# Another two ships relativity question

1. Dec 14, 2011

### nearc

I wanted to double check my calculations an interpretation of relativity. Thanks in advance.

Two identical ships leave the same point at the same time traveling .999C and travel a 100 light years each but leave on paths that are 10 degrees apart. If the passengers where to compare their time spent traveling to an outside observer they would only show that 4.47 years [1] have passed compared to the 100 years from the external frame of reference. However, since they have traveled 100 light years on their two different vectors the two ships are now 17.4 light years apart [2].

[1] let c = 1 and v = .999, then 100 years * (1-.999^2)^.5 = 4.47 years
[2] sin 5 = opp/hyp = x/100, x = 100 * sin 5 = 8.72, so 5 degrees gives 8.72 light year distance and then 10 degrees would be 17.4 light years distance between the two ships after traveling 100 light years.

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2. Dec 14, 2011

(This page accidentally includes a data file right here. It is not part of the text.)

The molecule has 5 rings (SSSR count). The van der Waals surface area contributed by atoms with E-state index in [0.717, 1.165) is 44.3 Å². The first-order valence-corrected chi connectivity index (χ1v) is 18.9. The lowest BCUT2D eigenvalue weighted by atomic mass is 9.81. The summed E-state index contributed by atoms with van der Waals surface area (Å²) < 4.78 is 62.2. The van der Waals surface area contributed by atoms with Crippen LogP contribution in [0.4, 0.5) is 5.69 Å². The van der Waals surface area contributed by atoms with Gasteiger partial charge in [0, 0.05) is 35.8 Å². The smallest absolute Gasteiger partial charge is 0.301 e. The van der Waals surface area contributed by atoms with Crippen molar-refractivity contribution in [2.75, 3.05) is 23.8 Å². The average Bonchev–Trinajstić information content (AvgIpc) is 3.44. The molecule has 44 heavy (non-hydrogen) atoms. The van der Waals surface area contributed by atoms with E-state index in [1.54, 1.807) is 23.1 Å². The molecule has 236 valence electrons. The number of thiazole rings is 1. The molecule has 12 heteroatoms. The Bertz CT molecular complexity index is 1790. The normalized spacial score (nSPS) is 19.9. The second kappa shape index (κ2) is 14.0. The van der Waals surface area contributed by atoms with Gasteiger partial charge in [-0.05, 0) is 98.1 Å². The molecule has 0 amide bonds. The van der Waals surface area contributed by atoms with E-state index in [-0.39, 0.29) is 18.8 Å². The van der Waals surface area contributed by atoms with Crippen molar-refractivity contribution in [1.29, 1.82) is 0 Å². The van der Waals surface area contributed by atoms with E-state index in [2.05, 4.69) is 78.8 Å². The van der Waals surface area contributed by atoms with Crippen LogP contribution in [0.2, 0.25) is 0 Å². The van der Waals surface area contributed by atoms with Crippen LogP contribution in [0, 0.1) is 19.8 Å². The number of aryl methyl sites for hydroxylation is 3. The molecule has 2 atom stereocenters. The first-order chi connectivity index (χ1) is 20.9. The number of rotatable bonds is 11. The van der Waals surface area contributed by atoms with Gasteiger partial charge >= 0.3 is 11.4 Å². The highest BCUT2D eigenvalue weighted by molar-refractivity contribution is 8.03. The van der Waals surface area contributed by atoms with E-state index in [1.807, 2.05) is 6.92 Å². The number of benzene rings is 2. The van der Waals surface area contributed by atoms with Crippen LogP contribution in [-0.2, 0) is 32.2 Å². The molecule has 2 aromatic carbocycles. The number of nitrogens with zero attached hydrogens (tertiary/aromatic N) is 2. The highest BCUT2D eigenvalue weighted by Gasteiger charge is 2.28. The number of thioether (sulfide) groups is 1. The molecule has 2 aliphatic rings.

### joris_pixie

don't have my calculator here but I think your logic is correct

3. Dec 17, 2011

### nearc

thanks for all who have replied or viewed my question, but can i get a little more confirmation that this is correct? as a teacher i don't want spread misinformation. do i need to clarify anything? do i need to account for length contraction?

4. Dec 17, 2011

### Fredrik

Staff Emeritus
I get the same results. No need to consider length contraction if you're only a) comparing the time coordinate in an inertial coordinate system in which the ships both have speed 0.999c, with the times measured by the ships, and b) talking about the coordinate distance between the two ships in that inertial coordinate system.

However, you need to be very careful if you start talking about such things as one ship's idea about the distance to the other ship or what time it is on the other ship, because of relativity of simultaneity.